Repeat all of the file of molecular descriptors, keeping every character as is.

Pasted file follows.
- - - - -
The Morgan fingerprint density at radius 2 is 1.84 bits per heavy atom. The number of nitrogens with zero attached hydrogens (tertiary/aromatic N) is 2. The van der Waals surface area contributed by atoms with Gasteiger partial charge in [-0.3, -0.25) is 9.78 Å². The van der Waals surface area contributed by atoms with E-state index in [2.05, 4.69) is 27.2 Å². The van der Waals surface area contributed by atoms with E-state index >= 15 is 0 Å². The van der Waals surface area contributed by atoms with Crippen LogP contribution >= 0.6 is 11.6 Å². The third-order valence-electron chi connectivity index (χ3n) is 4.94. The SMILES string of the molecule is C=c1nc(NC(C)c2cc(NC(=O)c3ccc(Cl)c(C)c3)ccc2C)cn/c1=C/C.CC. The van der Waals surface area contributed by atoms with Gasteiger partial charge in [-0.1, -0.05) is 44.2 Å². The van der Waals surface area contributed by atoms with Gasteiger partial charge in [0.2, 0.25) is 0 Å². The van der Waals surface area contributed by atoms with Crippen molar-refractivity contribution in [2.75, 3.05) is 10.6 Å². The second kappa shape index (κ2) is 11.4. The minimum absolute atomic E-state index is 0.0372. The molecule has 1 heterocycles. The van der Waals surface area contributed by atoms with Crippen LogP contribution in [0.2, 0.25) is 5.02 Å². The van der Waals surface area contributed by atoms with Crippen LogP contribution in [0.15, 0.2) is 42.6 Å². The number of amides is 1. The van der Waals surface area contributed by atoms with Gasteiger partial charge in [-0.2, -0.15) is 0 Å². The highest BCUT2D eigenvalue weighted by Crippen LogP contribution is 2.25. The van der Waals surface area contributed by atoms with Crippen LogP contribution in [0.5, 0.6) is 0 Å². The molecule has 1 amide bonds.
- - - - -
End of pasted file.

The Morgan fingerprint density at radius 2 is 1.84 bits per heavy atom. The number of nitrogens with zero attached hydrogens (tertiary/aromatic N) is 2. The van der Waals surface area contributed by atoms with Gasteiger partial charge in [-0.3, -0.25) is 9.78 Å². The van der Waals surface area contributed by atoms with E-state index in [2.05, 4.69) is 27.2 Å². The van der Waals surface area contributed by atoms with E-state index >= 15 is 0 Å². The van der Waals surface area contributed by atoms with Crippen LogP contribution >= 0.6 is 11.6 Å². The third-order valence-electron chi connectivity index (χ3n) is 4.94. The SMILES string of the molecule is C=c1nc(NC(C)c2cc(NC(=O)c3ccc(Cl)c(C)c3)ccc2C)cn/c1=C/C.CC. The van der Waals surface area contributed by atoms with Gasteiger partial charge in [-0.1, -0.05) is 44.2 Å². The van der Waals surface area contributed by atoms with Gasteiger partial charge in [0.2, 0.25) is 0 Å². The van der Waals surface area contributed by atoms with Crippen molar-refractivity contribution in [2.75, 3.05) is 10.6 Å². The second kappa shape index (κ2) is 11.4. The minimum absolute atomic E-state index is 0.0372. The molecule has 1 heterocycles. The van der Waals surface area contributed by atoms with Crippen LogP contribution in [0.2, 0.25) is 5.02 Å². The van der Waals surface area contributed by atoms with Crippen LogP contribution in [0.15, 0.2) is 42.6 Å². The number of amides is 1. The van der Waals surface area contributed by atoms with Gasteiger partial charge in [-0.2, -0.15) is 0 Å². The highest BCUT2D eigenvalue weighted by Crippen LogP contribution is 2.25. The van der Waals surface area contributed by atoms with Crippen LogP contribution in [0.5, 0.6) is 0 Å². The molecule has 1 amide bonds.